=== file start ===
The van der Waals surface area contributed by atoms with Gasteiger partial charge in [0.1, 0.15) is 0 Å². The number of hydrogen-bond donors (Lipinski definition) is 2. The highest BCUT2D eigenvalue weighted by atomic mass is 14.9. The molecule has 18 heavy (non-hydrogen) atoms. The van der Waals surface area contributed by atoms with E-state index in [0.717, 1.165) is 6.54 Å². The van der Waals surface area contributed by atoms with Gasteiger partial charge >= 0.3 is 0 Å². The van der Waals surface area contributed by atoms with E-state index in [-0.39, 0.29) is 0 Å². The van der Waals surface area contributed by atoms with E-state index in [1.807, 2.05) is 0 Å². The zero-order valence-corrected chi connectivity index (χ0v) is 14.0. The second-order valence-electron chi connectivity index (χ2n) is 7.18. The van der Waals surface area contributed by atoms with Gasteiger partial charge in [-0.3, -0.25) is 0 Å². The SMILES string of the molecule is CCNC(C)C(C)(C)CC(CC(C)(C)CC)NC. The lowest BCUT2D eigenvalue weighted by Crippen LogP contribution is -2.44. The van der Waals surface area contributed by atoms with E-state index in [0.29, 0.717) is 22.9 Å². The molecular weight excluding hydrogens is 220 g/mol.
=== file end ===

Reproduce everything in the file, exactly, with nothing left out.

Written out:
The van der Waals surface area contributed by atoms with Gasteiger partial charge in [0.1, 0.15) is 0 Å². The number of hydrogen-bond donors (Lipinski definition) is 2. The highest BCUT2D eigenvalue weighted by atomic mass is 14.9. The molecule has 18 heavy (non-hydrogen) atoms. The van der Waals surface area contributed by atoms with E-state index in [0.717, 1.165) is 6.54 Å². The van der Waals surface area contributed by atoms with Gasteiger partial charge >= 0.3 is 0 Å². The van der Waals surface area contributed by atoms with E-state index in [-0.39, 0.29) is 0 Å². The van der Waals surface area contributed by atoms with E-state index in [1.807, 2.05) is 0 Å². The zero-order valence-corrected chi connectivity index (χ0v) is 14.0. The second-order valence-electron chi connectivity index (χ2n) is 7.18. The van der Waals surface area contributed by atoms with Gasteiger partial charge in [-0.3, -0.25) is 0 Å². The SMILES string of the molecule is CCNC(C)C(C)(C)CC(CC(C)(C)CC)NC. The lowest BCUT2D eigenvalue weighted by Crippen LogP contribution is -2.44. The van der Waals surface area contributed by atoms with E-state index in [0.29, 0.717) is 22.9 Å². The molecular weight excluding hydrogens is 220 g/mol.